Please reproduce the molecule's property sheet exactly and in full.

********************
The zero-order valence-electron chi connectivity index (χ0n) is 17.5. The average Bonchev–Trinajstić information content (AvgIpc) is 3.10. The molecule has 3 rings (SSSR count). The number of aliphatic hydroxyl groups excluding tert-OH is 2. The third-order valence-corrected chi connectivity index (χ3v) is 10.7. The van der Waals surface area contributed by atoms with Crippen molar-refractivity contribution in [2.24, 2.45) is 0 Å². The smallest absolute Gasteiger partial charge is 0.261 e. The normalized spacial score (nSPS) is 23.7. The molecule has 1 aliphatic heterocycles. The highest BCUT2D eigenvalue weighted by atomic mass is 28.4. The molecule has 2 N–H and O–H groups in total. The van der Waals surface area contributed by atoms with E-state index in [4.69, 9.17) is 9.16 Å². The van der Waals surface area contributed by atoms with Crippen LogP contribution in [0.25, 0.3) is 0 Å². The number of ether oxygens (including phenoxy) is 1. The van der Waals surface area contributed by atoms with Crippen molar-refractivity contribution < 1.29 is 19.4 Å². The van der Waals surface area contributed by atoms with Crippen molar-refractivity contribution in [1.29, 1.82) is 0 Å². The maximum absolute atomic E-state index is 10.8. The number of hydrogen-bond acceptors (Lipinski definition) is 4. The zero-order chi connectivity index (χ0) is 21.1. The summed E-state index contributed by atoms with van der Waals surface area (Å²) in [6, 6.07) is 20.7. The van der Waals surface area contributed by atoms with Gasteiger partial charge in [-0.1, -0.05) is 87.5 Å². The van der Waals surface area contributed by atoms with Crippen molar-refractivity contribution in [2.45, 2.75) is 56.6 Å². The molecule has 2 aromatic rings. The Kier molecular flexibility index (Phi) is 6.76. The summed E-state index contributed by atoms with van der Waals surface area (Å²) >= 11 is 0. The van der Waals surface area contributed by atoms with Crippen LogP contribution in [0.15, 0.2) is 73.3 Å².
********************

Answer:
The zero-order valence-electron chi connectivity index (χ0n) is 17.5. The average Bonchev–Trinajstić information content (AvgIpc) is 3.10. The molecule has 3 rings (SSSR count). The number of aliphatic hydroxyl groups excluding tert-OH is 2. The third-order valence-corrected chi connectivity index (χ3v) is 10.7. The van der Waals surface area contributed by atoms with Crippen molar-refractivity contribution in [2.24, 2.45) is 0 Å². The smallest absolute Gasteiger partial charge is 0.261 e. The normalized spacial score (nSPS) is 23.7. The molecule has 1 aliphatic heterocycles. The highest BCUT2D eigenvalue weighted by atomic mass is 28.4. The molecule has 2 N–H and O–H groups in total. The van der Waals surface area contributed by atoms with E-state index in [4.69, 9.17) is 9.16 Å². The van der Waals surface area contributed by atoms with Crippen LogP contribution in [0.25, 0.3) is 0 Å². The number of ether oxygens (including phenoxy) is 1. The van der Waals surface area contributed by atoms with Crippen molar-refractivity contribution < 1.29 is 19.4 Å². The van der Waals surface area contributed by atoms with Crippen molar-refractivity contribution in [1.29, 1.82) is 0 Å². The maximum absolute atomic E-state index is 10.8. The number of hydrogen-bond acceptors (Lipinski definition) is 4. The zero-order chi connectivity index (χ0) is 21.1. The summed E-state index contributed by atoms with van der Waals surface area (Å²) in [6, 6.07) is 20.7. The van der Waals surface area contributed by atoms with Gasteiger partial charge in [-0.1, -0.05) is 87.5 Å². The van der Waals surface area contributed by atoms with Crippen molar-refractivity contribution in [2.45, 2.75) is 56.6 Å². The molecule has 2 aromatic rings. The Kier molecular flexibility index (Phi) is 6.76. The summed E-state index contributed by atoms with van der Waals surface area (Å²) >= 11 is 0. The van der Waals surface area contributed by atoms with Crippen LogP contribution in [0.15, 0.2) is 73.3 Å².